Palestinian President Mahmoud Abbas has decreed parliamentary and presidential elections to be held in the besieged Gaza Strip and occupied West Bank later this year, the first such votes after 15 years of rivalry between his Fatah party and the Palestinian resistance movement Hamas.
The Palestinian leadership has been divided between Fatah and Hamas since 2006 when the latter scored a landslide victory in parliamentary elections in the besieged Gaza Strip. Hamas has ever since been running the densely-populated coastal enclave, while Fatah has been based in the autonomous parts of the Israeli-occupied West Bank.
The Palestinian president’s Friday’s decree came almost a decade after both parties began calling for elections but have never been able to patch up their differences or agree on a process for holding the votes.
Hamas welcomed the decree and expressed its “strong eagerness to make this obligation successful.”
“We have worked in the past months to surmount all hurdles to reach this day, and we have shown a lot of flexibility,” the resistance movement said in a statement, calling for dialogue ahead of the votes.
However, the new decree remained far from clear whether the voting would actually be held. Previous reconciliation attempts by the two sides to form a power-sharing unity government in Gaza and the West Bank have failed. The pair agreed on a unity government in April 2014, but it fell apart months later.
According to the decree’s timeline, legislative elections will be held on May 22, followed by presidential elections on July 31. Elections for the National Council of the Palestine Liberation Organization (PLO), which represents the Palestinian cause internationally, will be held on August 31.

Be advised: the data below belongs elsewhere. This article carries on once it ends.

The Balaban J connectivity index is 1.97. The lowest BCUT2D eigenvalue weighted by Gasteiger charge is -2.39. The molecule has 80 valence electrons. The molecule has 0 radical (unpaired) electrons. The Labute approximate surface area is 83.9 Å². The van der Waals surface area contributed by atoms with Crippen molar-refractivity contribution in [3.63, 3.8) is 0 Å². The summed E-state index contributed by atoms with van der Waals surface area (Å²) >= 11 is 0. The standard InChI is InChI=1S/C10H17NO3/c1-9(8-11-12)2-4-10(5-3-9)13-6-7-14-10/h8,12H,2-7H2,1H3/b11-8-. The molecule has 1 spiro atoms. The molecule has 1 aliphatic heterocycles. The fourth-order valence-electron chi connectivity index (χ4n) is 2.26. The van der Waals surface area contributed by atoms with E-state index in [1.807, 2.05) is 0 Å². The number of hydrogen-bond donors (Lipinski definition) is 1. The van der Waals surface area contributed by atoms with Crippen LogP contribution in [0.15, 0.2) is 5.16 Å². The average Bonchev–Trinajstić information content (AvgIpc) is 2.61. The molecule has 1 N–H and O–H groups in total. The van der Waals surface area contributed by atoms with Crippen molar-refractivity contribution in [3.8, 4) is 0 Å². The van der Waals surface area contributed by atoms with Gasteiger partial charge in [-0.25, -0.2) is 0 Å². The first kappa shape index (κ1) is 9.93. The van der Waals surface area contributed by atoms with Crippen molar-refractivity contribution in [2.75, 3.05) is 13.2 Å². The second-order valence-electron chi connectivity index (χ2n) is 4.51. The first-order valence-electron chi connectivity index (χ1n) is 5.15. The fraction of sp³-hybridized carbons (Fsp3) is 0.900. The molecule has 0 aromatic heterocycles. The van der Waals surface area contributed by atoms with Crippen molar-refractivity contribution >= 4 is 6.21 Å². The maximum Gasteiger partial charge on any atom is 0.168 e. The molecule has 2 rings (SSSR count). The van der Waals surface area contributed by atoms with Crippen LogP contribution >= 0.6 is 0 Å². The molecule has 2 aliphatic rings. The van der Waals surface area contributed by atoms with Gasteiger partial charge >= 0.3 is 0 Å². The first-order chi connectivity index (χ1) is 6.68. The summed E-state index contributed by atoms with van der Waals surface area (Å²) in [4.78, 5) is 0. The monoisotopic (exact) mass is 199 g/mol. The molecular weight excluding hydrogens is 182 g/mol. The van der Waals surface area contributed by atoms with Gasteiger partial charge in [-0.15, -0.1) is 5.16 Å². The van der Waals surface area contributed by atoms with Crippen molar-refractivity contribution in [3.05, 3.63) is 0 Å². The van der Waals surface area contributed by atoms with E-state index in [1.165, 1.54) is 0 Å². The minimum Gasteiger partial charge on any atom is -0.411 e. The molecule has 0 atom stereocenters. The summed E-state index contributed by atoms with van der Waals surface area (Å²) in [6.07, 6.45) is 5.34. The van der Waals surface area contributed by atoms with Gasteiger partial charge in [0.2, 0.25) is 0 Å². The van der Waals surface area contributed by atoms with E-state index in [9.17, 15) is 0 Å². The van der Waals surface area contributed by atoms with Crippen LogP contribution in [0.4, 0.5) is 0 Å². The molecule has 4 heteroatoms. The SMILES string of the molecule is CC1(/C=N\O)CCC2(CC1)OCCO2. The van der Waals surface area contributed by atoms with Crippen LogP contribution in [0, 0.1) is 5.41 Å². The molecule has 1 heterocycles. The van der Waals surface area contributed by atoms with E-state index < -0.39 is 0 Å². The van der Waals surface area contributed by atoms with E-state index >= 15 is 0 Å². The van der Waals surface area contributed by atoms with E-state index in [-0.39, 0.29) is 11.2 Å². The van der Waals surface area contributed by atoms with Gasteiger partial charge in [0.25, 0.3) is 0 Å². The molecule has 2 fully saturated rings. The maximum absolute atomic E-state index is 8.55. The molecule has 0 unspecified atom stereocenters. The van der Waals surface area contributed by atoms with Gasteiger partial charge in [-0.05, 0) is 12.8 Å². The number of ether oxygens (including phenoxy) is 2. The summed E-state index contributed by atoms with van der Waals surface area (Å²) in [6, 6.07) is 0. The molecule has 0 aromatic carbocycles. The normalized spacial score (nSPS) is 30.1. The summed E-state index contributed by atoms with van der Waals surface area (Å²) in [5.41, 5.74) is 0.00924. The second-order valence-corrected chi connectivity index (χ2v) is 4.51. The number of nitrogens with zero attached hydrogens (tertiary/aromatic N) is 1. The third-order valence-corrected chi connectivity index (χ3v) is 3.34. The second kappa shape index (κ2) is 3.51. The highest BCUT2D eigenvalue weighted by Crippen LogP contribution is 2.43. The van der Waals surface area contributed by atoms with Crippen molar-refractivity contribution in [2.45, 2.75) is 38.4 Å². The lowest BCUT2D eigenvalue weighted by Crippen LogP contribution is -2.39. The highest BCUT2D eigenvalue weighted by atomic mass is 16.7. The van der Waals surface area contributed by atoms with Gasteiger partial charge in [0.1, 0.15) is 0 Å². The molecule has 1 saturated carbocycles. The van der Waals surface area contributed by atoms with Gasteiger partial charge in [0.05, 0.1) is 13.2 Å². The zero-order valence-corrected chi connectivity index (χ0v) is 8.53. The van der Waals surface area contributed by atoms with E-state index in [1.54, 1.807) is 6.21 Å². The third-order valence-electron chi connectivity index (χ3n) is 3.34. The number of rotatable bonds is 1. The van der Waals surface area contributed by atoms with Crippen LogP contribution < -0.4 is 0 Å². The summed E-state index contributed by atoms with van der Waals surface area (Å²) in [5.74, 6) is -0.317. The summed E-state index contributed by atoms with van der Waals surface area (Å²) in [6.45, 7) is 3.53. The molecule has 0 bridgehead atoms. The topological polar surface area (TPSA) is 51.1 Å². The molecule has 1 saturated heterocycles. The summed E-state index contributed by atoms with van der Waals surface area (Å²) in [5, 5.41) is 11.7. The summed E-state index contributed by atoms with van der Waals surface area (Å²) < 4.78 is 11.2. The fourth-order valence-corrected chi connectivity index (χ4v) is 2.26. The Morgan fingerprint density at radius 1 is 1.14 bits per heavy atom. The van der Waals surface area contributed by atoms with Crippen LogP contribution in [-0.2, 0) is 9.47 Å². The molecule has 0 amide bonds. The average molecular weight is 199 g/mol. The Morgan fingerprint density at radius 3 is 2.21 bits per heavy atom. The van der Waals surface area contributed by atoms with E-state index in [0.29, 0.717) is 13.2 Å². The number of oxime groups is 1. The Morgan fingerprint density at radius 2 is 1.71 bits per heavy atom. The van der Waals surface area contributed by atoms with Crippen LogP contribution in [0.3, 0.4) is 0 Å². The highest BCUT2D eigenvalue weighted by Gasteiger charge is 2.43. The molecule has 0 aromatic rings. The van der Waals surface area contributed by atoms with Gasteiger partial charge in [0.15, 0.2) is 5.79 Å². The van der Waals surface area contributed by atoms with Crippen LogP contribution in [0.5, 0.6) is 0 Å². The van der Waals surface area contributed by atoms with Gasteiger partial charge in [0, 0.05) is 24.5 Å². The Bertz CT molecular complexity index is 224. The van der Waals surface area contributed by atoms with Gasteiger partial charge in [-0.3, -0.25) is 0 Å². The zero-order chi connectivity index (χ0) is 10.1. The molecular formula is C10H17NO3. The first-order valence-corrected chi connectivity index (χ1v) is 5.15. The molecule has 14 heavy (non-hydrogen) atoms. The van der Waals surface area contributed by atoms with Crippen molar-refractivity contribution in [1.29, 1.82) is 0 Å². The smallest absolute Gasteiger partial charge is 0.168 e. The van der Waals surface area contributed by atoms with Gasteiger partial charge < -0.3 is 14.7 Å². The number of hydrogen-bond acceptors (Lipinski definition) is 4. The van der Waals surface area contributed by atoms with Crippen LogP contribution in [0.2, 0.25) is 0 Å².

Earlier this month, Ismail Haniyeh, head of Hamas political bureau, wrote a letter to the Palestinian president, calling for ending division, building partnership, and accomplishing national unity, according to a statement issued by the Palestinian Authority, which is the governing body in the West Bank led by Abbas.
The relation between the Palestinian Authority and the United States is severed after the outgoing administration of US President Donald Trump recognized the whole Jerusalem al-Quds as the so-called “capital” of the Israeli regime and moved the US embassy from Tel Aviv to the city, cut aid to Palestinians in the West Bank and proposed a much-condemned plan – known as the Deal of the Century – that allows Israel to seize large parts of the West Bank and the Jordan Valley.
Abbas hopes that US President-elect Joe Biden reverses what Trump had done against Palestinians. But such elections, with the participation of Hamas, could also complicate Biden's alleged plans to restore aid to the Palestinians since Washington has since 1997 designated Hamas as a “terrorist” group.
Moreover, Hamas is also considered as a “terrorist” group by Israel, with which the Palestinian Authority coordinates on security, economic and other matters.
This is while Hamas has for years defended the besieged Gaza Strip from frequent Israeli incursions, notably during three wars the regime imposed on the impoverished enclave.
Israel captured the West Bank, Gaza, and the East Jerusalem al-Quds in the 1967 war, territories the Palestinians want for their future state.